While we can get pretty much all the nutritious elements we need from a vegetable-only diet, it is recommended that you take a general vitamin supplement to cover two of the Essential Amino Acids that are not readily available in most vegetables. The B-Complex vitamins are kind of hard to come by in vegetables (unless you have a REALLY diverse diet – I’ve heard that seaweed is a good source of B-Complex), so it would behoove you to invest in some cheap general vitamins. You can pick up a jar of 250 tablets from Meijer or Kroger for under $10 — this will last you nearly 9 months. If you miss a few days, no biggie.
If you are shooting for a Vegan diet, it’s especially important, unless you’re a seasoned vegan veteran. A comprehensive vitamin supplement will help to cover your bases and prevent malnutrition while you learn to flap your veg*n wings. Kids should also be taking vitamin supplements (whether or not they are veg*ns!) to be sure they grow up healthy.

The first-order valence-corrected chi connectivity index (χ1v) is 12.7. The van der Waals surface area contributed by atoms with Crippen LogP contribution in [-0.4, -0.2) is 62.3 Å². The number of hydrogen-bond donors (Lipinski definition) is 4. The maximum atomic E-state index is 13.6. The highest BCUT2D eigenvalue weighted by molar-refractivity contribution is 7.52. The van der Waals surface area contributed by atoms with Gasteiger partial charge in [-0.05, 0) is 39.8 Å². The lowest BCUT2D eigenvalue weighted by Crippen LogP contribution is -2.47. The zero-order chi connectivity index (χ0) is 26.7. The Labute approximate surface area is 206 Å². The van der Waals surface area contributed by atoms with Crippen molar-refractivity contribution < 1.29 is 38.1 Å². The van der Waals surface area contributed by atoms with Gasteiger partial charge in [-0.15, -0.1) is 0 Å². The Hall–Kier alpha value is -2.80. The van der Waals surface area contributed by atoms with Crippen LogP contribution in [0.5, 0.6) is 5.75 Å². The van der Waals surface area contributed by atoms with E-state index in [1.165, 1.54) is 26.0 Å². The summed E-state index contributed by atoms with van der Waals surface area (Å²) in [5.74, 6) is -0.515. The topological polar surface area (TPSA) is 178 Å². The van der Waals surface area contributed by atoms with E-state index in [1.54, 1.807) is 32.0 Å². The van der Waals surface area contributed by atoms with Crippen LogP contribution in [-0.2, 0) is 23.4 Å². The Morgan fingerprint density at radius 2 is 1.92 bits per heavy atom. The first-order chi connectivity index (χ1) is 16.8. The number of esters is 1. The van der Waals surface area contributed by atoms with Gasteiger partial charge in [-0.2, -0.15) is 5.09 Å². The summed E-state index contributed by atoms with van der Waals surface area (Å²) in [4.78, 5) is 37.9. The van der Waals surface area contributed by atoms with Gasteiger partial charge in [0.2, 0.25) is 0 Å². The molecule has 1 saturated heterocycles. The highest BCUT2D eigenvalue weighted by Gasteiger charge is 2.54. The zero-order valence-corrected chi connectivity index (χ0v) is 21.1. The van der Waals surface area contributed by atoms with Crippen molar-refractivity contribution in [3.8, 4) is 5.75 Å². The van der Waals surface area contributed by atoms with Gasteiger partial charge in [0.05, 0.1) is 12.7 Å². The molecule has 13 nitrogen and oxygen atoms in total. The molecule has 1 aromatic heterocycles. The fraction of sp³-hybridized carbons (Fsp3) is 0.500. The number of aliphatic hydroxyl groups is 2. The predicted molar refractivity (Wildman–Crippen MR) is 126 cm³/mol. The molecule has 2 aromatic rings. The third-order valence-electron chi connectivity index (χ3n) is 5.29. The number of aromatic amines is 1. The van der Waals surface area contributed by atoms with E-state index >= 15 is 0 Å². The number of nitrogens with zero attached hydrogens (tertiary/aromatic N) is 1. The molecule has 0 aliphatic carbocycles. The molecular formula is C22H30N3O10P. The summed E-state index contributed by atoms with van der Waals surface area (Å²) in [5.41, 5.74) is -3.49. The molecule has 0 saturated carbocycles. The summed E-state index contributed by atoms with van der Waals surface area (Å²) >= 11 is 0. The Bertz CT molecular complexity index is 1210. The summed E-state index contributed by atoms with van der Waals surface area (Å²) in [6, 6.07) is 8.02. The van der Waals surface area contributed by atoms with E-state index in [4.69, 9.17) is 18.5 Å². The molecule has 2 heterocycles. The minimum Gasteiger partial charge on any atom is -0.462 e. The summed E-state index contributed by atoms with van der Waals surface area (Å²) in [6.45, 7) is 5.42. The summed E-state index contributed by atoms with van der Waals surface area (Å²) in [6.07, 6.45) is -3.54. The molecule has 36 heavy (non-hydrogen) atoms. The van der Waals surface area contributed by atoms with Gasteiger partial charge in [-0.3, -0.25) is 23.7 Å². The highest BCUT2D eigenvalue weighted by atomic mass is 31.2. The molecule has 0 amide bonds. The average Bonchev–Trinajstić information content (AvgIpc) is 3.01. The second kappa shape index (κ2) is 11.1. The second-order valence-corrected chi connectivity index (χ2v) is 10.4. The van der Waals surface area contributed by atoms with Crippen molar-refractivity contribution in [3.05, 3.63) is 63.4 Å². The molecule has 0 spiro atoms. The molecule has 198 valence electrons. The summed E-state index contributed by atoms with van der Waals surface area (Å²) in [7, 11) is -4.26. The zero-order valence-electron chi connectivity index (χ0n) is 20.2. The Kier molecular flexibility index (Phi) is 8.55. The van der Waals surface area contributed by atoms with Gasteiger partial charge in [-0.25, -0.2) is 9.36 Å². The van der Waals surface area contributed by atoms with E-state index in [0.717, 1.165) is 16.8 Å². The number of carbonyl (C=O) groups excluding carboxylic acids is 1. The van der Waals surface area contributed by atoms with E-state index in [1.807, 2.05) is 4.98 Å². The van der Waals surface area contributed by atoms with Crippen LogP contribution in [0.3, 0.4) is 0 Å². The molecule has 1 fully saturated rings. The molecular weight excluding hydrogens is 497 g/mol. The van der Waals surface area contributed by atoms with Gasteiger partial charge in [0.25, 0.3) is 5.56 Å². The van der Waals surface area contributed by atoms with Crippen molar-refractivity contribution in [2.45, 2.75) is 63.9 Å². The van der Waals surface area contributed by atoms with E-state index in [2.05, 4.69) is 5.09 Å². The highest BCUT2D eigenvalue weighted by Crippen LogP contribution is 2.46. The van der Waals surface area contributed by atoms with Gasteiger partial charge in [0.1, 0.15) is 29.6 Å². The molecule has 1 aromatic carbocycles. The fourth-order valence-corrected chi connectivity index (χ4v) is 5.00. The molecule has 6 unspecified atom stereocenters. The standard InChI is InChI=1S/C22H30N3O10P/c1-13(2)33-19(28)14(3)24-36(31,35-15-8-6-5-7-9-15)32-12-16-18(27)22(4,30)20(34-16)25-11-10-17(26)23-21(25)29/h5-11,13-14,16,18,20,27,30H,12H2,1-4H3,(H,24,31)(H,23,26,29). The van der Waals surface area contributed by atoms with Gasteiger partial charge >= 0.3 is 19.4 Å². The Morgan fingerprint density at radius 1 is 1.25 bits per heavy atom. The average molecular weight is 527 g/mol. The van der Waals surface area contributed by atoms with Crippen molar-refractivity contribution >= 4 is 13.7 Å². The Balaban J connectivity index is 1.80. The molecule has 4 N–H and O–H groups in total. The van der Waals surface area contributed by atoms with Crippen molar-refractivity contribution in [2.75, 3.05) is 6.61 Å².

(Note: some meatless foods, such as soy milk, nutritional yeast, and others, are fortified with vitamin B12 and should more than account for your recommended daily allowance. But again, $10 / 9 months is a small price to pay for not having to be meticulous and BORING about your eating)
Experiment, Experiment, Experiment
When Melissa plans our meals, she frequently looks on the Internet, in one of the many veg*n cookbooks we have, or just draws on her own experience to invent new meals. There are scores of delicious meals out there that don’t pretend to be meat-entrees, and are as nutritious (if not MORE nutritious) than the meat-and-potatoes style dinners.
You certainly don’t need to give up your favorite dishes from growing up, either. Most entrees can be adapted and extended to be meatless and still carry their original charm. The trick is to learn the substitutions.
Some meals, such as Pizza, Spaghetti, casseroles, Chili, Stews, Soups, etc. are easy adaptations. Just take the meat out altogether; if you’re feeling adventurous, add some other ingredients instead. (When we make Pizza, we often use artichokes, feta cheese crumbles, green peppers, mushrooms, etc.)